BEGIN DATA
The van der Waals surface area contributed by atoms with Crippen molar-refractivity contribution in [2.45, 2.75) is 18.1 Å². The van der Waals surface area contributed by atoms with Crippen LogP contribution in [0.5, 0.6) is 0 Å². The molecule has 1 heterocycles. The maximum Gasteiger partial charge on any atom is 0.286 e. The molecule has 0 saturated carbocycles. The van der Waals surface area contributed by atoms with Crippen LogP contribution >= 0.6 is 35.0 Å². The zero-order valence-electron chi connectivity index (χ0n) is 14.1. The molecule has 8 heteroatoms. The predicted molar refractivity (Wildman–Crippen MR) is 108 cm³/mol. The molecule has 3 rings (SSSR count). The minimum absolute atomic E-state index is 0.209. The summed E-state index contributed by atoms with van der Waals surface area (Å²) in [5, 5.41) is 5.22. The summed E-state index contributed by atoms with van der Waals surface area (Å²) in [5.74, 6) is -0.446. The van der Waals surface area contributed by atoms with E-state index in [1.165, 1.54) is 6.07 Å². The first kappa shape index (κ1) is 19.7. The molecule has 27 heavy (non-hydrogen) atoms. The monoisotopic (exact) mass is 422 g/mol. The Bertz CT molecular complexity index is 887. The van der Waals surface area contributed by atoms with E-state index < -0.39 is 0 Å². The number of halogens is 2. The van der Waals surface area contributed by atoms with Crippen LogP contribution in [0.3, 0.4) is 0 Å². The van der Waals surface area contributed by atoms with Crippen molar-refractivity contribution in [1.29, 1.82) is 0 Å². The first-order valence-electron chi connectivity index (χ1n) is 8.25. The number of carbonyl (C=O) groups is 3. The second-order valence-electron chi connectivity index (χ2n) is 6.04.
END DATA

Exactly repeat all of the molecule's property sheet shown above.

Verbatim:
The van der Waals surface area contributed by atoms with Crippen molar-refractivity contribution in [2.45, 2.75) is 18.1 Å². The van der Waals surface area contributed by atoms with Crippen LogP contribution in [0.5, 0.6) is 0 Å². The molecule has 1 heterocycles. The maximum Gasteiger partial charge on any atom is 0.286 e. The molecule has 0 saturated carbocycles. The van der Waals surface area contributed by atoms with Crippen LogP contribution >= 0.6 is 35.0 Å². The zero-order valence-electron chi connectivity index (χ0n) is 14.1. The molecule has 8 heteroatoms. The predicted molar refractivity (Wildman–Crippen MR) is 108 cm³/mol. The molecule has 3 rings (SSSR count). The minimum absolute atomic E-state index is 0.209. The summed E-state index contributed by atoms with van der Waals surface area (Å²) in [5, 5.41) is 5.22. The summed E-state index contributed by atoms with van der Waals surface area (Å²) in [5.74, 6) is -0.446. The van der Waals surface area contributed by atoms with E-state index in [1.165, 1.54) is 6.07 Å². The first kappa shape index (κ1) is 19.7. The molecule has 27 heavy (non-hydrogen) atoms. The monoisotopic (exact) mass is 422 g/mol. The Bertz CT molecular complexity index is 887. The van der Waals surface area contributed by atoms with E-state index < -0.39 is 0 Å². The number of halogens is 2. The van der Waals surface area contributed by atoms with Crippen LogP contribution in [0.3, 0.4) is 0 Å². The van der Waals surface area contributed by atoms with Crippen molar-refractivity contribution in [1.29, 1.82) is 0 Å². The first-order valence-electron chi connectivity index (χ1n) is 8.25. The number of carbonyl (C=O) groups is 3. The second-order valence-electron chi connectivity index (χ2n) is 6.04.